The present paper develops a novel methodology for measuring the economic losses resulting from the negative health impacts of pesticides while taking into account their role as a damage control agent. To this effect a production model is presented that takes into account both the effect of the health impairment caused by pesticides on labor units and the pest control and crop enhancing properties of pesticides.
This paper develops a theoretical framework for modeling farm households' joint production and consumption decisions in the presence of technical inefficiency. Following Lopez (1984), a household model where farmers display different preferences between on-farm and off-farm labor is adopted while their production activity can be subject to technical inefficiency. The presence of technical inefficiency does not only lead to the inability of farmers to achieve maximal output but it will also affect the consumption allocation and the household's labor supply decisions through its effect on both income and on the shadow price of on-farm labor, leading to overall household inefficiency.
In many sectors technological conditions of firm production require the use of specific inputs that are at the same time hazardous for firm workers. Safety rules on the application of these health damaging inputs are not always followed. This in turn implies that firms suffer from important productivity losses due to deterioration of their human capital.
In this article we investigate the role of information transmission in promoting agricultural technology adoption and diffusion. We study the influence of two information channels, namely extension services and social learning.
In this article we first develop a theoretically consistent supply-response model for producers with invariant preferences facing price risk, and then we empirically apply the model for a group of Cretan olive-oil producers. For doing so, we estimate a Generalized Leontief cost function and we use the price distribution historically faced by individual farmers to induce three different representations of price risk corresponding to the second, third and fourth lp norms. These risk measures are combined with the estimated cost-structure to provide three separate representations of the efficient frontier for the representative producer.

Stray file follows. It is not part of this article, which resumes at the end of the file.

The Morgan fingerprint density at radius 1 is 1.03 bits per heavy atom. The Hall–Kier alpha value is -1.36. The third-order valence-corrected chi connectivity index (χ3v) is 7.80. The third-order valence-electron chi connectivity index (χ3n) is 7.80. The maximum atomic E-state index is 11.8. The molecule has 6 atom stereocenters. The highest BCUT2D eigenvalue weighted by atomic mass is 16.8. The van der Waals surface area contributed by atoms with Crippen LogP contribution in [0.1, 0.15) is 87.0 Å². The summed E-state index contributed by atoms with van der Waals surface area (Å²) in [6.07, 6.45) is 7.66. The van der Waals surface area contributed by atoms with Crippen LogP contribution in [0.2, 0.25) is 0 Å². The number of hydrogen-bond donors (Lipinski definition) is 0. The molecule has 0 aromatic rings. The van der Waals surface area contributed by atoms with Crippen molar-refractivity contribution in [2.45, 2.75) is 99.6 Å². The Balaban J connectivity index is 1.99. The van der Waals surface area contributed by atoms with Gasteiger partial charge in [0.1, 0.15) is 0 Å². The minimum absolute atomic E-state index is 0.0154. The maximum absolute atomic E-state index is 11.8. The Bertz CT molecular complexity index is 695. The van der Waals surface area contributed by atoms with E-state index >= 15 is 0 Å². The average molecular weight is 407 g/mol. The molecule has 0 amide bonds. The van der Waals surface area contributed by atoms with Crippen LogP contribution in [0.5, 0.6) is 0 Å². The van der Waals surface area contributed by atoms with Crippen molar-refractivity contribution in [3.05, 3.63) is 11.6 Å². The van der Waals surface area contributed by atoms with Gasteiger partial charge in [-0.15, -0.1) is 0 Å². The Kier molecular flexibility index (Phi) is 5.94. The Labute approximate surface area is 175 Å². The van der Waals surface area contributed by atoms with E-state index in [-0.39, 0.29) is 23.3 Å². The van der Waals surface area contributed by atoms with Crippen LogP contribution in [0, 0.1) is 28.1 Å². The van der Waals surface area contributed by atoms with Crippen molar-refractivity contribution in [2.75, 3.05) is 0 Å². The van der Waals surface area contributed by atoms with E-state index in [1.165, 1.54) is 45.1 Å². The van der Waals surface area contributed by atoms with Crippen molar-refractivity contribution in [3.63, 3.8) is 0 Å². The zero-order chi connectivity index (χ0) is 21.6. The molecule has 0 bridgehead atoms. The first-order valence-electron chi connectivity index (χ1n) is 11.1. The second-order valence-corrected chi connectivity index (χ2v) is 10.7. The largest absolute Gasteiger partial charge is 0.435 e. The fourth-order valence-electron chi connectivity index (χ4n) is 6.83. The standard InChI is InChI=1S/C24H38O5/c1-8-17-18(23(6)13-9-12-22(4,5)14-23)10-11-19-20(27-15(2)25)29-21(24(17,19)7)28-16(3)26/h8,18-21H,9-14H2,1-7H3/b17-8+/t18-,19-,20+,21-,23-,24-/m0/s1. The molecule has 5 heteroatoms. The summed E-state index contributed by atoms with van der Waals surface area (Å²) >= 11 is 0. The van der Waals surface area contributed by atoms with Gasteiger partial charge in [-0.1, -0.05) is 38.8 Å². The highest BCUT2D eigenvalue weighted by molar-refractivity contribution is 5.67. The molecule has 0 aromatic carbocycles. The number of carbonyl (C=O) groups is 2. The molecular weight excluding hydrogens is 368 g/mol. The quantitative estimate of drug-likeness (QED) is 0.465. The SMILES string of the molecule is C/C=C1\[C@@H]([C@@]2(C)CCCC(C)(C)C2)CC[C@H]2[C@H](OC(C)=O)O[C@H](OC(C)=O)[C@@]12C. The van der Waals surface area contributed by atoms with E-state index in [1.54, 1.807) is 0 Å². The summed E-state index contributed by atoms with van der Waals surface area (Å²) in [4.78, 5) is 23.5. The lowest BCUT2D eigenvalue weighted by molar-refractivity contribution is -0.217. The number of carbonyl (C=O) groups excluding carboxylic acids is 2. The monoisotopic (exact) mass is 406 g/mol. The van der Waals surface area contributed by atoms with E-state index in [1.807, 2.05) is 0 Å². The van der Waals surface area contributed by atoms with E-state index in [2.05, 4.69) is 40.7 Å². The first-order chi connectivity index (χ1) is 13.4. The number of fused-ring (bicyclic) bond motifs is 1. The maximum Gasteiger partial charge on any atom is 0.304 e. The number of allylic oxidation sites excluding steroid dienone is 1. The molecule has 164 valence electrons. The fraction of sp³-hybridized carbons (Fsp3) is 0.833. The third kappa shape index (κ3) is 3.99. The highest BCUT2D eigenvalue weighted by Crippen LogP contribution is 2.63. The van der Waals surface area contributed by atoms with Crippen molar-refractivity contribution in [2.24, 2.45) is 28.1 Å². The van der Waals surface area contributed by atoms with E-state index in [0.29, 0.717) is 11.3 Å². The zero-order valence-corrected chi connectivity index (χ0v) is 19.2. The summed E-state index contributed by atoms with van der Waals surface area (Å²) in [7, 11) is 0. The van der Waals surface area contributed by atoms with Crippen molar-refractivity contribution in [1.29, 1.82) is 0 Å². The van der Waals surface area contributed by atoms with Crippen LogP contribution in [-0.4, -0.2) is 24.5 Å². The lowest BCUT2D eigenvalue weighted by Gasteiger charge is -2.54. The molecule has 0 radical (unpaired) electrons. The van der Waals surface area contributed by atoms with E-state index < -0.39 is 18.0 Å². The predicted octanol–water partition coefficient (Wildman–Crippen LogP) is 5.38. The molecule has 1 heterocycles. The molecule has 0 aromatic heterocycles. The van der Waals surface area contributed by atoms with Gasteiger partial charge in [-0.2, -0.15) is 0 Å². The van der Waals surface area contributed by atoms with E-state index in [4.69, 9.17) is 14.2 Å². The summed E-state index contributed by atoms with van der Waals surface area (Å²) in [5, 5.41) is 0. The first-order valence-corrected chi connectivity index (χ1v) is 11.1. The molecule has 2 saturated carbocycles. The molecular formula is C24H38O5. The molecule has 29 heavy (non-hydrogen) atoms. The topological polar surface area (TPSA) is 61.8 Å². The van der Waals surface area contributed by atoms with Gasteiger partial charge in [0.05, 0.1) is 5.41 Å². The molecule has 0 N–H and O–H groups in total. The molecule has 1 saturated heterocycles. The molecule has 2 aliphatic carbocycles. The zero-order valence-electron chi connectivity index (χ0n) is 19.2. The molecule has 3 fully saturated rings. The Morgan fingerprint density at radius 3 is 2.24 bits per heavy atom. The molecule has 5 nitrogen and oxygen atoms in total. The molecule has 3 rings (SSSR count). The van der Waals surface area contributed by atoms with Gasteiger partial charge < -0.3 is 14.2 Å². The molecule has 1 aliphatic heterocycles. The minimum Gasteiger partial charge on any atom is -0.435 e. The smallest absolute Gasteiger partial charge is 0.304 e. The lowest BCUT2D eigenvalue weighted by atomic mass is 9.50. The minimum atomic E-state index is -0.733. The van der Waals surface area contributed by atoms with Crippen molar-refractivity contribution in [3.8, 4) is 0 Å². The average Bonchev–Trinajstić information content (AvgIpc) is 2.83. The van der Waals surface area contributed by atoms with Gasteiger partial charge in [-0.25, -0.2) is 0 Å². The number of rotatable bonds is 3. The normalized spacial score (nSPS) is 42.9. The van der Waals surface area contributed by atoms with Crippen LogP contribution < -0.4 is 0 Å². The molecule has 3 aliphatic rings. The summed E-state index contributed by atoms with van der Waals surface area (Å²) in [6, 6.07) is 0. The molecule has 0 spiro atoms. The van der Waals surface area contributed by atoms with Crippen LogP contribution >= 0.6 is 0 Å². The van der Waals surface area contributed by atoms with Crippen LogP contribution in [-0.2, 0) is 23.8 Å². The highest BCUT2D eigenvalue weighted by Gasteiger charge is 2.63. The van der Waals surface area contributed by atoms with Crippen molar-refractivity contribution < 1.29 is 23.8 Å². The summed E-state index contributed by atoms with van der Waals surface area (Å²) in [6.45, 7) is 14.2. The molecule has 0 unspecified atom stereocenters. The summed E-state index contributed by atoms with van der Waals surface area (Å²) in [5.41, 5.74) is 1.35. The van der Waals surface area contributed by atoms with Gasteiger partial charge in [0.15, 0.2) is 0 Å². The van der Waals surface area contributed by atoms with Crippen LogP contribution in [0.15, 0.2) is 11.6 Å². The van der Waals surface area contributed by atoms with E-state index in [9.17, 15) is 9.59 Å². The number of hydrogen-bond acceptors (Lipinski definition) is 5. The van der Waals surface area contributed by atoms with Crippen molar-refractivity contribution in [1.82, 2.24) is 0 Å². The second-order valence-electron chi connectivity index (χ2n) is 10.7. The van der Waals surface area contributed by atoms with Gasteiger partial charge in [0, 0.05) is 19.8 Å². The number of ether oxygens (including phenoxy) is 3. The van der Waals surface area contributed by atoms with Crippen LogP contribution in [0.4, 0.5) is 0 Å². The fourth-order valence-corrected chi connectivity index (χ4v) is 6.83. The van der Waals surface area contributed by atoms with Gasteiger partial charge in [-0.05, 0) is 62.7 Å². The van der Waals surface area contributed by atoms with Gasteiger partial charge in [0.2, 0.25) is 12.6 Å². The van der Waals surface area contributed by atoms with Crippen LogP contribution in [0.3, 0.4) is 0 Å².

The present study aims to empirically analyze the competing effects of social interactions and conversion subsidies on the adoption of organic farming practices.
A theoretical framework is developed for decomposing partial factor productivity and measuring technical inefficiency when the underlying technology is characterized by factor non-substitution.
In standard consumer demand analysis, it is implicitly assumed that consumers behave optimally and, thus, efficiently. However, optimality is a restrictive assumption to make for consumers’ actual behaviour. This study moves away from this restrictive assumption and develops a theoretical model for the analysis of consumer’s inefficiency in price-quantity space.
The Inverse Almost Ideal Demand System is employed for the empirical analysis of the demand for organic, integrated-agriculture, and conventional fresh vegetables, using a cross section data surveyed in Rethymno, Greece during the 2005-06 period.
The present paper develops an econometric model for measuring input-oriented technical efficiency when the underlying technology is characterized by the lack of substitution between inputs.
The objective of the paper is to model the degree of organic farming adoption as well as the importance of technical information acquisition in the adoption decision process.
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